Be prepared When it comes to managing call volume, in addition to preparing a general operating plan based on the marketing projections you receive from management, you should calculate the effect of response rates or sales figures that are both higher and lower than expected.

Say your marketing department gives you a projection that translates to 1,000 calls during your peak week, and that projects to a certain number of calls for the peak day and the peak hour. Keep in mind, though, that every catalog experiences slightly different patterns in the distribution of calls across a season, a week, or even a day-those 1,000 calls you receive during your peak week may also be on average a minute longer than the normal, for instance. So to assess how many employees you need, increase the projection 10%.

Next, you must consider how you’ll find and absorb those extra people. Plot out the major steps you will take and the resources you will need to handle various scenarios-projected calls plus 10%, the strict projection of calls, and perhaps a less-than-projected volume of calls-and be sure to evaluate the length of time it will take to get each version up and running. Then, whatever the actual volumes turn out to be, you have the rudiments of a plan, schedule, and cost projections ready to go.

Strengthen organizational structure As a rule of thumb, you need one supervisor for every 10 to 18 reps, depending on the complexity of the work, the experience level of the reps and the supervisor, and the other resources available.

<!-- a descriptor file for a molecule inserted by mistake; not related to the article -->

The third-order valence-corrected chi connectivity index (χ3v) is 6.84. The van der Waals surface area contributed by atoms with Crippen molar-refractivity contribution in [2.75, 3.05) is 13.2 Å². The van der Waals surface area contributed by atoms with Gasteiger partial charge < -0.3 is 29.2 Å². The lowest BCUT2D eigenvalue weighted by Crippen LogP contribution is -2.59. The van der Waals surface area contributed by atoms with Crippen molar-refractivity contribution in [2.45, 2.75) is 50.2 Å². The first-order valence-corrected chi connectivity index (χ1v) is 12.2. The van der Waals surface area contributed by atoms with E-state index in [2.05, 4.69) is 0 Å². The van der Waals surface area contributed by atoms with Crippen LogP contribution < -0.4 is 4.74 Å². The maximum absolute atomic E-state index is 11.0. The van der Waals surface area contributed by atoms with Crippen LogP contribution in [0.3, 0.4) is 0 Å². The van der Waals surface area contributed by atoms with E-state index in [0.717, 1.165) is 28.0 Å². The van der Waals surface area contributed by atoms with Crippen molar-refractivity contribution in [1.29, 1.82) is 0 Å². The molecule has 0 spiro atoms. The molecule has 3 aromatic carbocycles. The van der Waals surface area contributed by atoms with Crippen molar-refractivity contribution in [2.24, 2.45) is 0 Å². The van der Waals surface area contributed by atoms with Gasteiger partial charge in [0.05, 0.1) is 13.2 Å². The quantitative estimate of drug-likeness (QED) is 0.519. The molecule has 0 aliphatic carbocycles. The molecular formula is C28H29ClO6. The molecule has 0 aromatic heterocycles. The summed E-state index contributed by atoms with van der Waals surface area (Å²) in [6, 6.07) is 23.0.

If your current call center structure has all reps reporting directly to supervisors, it may be time to formally introduce intermediary positions-senior reps, team leaders, or assistant supervisors-to relieve the supervisory burden and ensure a closer connection between reps and an authority figure. Look for good performers who, with some additional training in call analysis, can perform some of the call monitoring that is necessary to help individual reps improve performance but that strapped supervisors never seem to have time for. This may include identifying people in the organization who can move into critical call center management functions such as supervision and training, even if they currently work in other departments.

You can also ask these intermediate-level telephone reps to field typical questions about policies and procedures from other individual reps on the floor, and depending on their skill and experience level, have them deal with escalated customer questions or problems as well.

You should also seek staffers who can serve as experts in a particular subject-upselling, for instance-for both initial and on-the-job training, and employees who can act as administrators for scheduling, payroll, and other clerical duties.

Above all, make sure there is a readily accessible chain of authority or decision-making. If the employees in the intermediary positions are unable to provide answers to other reps or the customers, they lose credibility fast.

Hire now if you can If your phone system is close to maxing out, you’re probably already evaluating how much capacity you’ll need and the features you’ll want in a new system. In the meantime, you should consider bringing on more staff even before you expand your call system capacity.

It’s generally better to have enough staff available to ensure adequate coverage for absenteeism, burnout, and turnover, as well as to create “cushion time” for ongoing training and communication. New reps can get up to speed more comfortably on the smaller number of calls they’ll have to handle initially on your existing system instead of being overwhelmed by a barrage of calls if you open the floodgates with a new expanded system.